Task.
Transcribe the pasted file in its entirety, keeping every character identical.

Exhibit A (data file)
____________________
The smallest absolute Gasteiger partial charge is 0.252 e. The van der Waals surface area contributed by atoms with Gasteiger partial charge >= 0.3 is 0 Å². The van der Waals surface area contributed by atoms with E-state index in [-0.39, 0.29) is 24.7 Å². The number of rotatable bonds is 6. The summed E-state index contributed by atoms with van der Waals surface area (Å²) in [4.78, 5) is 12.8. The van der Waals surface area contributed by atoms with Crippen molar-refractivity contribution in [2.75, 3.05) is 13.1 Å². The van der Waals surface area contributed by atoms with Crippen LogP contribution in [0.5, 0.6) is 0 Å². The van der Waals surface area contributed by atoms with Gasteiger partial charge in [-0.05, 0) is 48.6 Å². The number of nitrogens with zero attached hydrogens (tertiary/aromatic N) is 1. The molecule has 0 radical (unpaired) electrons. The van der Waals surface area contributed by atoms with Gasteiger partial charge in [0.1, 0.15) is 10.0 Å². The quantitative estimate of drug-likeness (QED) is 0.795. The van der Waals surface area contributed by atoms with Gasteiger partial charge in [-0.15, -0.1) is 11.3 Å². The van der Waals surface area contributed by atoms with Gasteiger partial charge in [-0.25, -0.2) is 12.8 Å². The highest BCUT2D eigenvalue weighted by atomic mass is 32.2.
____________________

The smallest absolute Gasteiger partial charge is 0.252 e. The van der Waals surface area contributed by atoms with Gasteiger partial charge >= 0.3 is 0 Å². The van der Waals surface area contributed by atoms with E-state index in [-0.39, 0.29) is 24.7 Å². The number of rotatable bonds is 6. The summed E-state index contributed by atoms with van der Waals surface area (Å²) in [4.78, 5) is 12.8. The van der Waals surface area contributed by atoms with Crippen molar-refractivity contribution in [2.75, 3.05) is 13.1 Å². The van der Waals surface area contributed by atoms with Crippen LogP contribution in [0.5, 0.6) is 0 Å². The van der Waals surface area contributed by atoms with Gasteiger partial charge in [-0.05, 0) is 48.6 Å². The number of nitrogens with zero attached hydrogens (tertiary/aromatic N) is 1. The molecule has 0 radical (unpaired) electrons. The van der Waals surface area contributed by atoms with Gasteiger partial charge in [0.1, 0.15) is 10.0 Å². The quantitative estimate of drug-likeness (QED) is 0.795. The van der Waals surface area contributed by atoms with Gasteiger partial charge in [-0.15, -0.1) is 11.3 Å². The van der Waals surface area contributed by atoms with Gasteiger partial charge in [-0.25, -0.2) is 12.8 Å². The highest BCUT2D eigenvalue weighted by atomic mass is 32.2.